Backyard fences, decks and landscaping helped spread the wildfire flames through suburban neighborhoods and shopping malls baked by global warming.

By Bob Berwyn, Inside Climate News

When he saw smoke in the air around Boulder, Colorado on Dec. 30, Tom Veblen walked up a trail near his home to check it out. Veblen, a professor emeritus of geography at the University of Colorado Boulder who has been studying forest ecology, wildfires and climate change since the mid-1970s, said he could see that the Marshall Fire, on the southern edge of the city, was already jumping over distances of several hundred yards.

The winds were so strong that he said he struggled to open his car door, and to stay on his feet in the powerful gusts. Wooden fences separating yards in the suburbs sprawling in the distance looked like burning fuses, as winds gusting faster than 100 mph pushed the flames along them to ignite decks, roofs and residential landscaping. The firestorm would eventually engulf shopping malls and a hotel.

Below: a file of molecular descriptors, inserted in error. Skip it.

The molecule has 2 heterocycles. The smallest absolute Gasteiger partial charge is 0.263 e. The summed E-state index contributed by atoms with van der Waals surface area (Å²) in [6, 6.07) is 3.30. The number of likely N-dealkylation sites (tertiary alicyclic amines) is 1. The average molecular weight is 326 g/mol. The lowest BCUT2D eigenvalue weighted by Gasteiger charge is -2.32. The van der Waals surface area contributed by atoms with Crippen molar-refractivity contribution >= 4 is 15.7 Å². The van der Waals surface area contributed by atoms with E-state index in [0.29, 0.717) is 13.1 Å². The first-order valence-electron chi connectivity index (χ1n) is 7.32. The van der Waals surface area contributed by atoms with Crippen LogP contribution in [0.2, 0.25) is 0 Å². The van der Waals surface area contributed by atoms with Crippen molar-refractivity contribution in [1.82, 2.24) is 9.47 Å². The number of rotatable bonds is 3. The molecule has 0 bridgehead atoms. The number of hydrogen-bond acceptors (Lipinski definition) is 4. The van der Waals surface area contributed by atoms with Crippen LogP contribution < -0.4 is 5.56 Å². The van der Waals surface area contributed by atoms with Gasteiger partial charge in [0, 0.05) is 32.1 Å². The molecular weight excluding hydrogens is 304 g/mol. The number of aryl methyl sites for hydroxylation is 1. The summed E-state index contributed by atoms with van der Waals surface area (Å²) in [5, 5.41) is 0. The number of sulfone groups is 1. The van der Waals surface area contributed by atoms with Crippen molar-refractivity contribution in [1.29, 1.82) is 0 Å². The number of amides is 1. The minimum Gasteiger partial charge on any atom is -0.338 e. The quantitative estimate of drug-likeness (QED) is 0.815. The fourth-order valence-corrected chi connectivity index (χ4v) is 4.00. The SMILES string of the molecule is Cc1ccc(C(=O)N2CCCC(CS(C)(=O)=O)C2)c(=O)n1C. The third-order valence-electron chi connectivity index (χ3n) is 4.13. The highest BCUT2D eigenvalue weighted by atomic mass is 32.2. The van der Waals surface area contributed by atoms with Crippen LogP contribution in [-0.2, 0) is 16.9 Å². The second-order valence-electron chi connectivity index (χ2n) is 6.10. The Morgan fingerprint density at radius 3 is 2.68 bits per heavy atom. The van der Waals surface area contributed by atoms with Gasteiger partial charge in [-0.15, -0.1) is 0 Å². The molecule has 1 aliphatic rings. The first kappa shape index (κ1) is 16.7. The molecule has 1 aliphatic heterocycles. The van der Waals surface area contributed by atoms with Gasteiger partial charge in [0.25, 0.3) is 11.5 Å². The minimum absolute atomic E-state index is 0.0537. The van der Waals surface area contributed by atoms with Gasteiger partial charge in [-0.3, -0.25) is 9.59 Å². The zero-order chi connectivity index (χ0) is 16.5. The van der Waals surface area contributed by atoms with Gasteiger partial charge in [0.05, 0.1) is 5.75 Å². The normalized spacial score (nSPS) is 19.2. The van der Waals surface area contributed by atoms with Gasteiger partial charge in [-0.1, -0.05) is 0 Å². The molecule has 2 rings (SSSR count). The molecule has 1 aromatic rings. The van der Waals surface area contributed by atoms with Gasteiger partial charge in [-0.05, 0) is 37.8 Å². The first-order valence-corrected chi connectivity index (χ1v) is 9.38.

wildifre and climate change protest sign

As a resident of a neighborhood he had previously believed to be a safe distance from the fire-prone forests, Veblen felt a sudden and unfamiliar sense of vulnerability.

“Sure, I knew that Chinook winds could drive winter grassland fires to spread very rapidly, but in the past we just did not have all the driving factors align so perfectly—wet spring producing abundant grass fuels, one of the warmest and driest June-Decembers on record and then an ignition at the base of the mountains.” Local topography also contributed to the intensity, with a canyon opposite the fire acting like a nozzle, blasting  winds from the peaks onto the flames and pushing the fire east into suburban neighborhoods.

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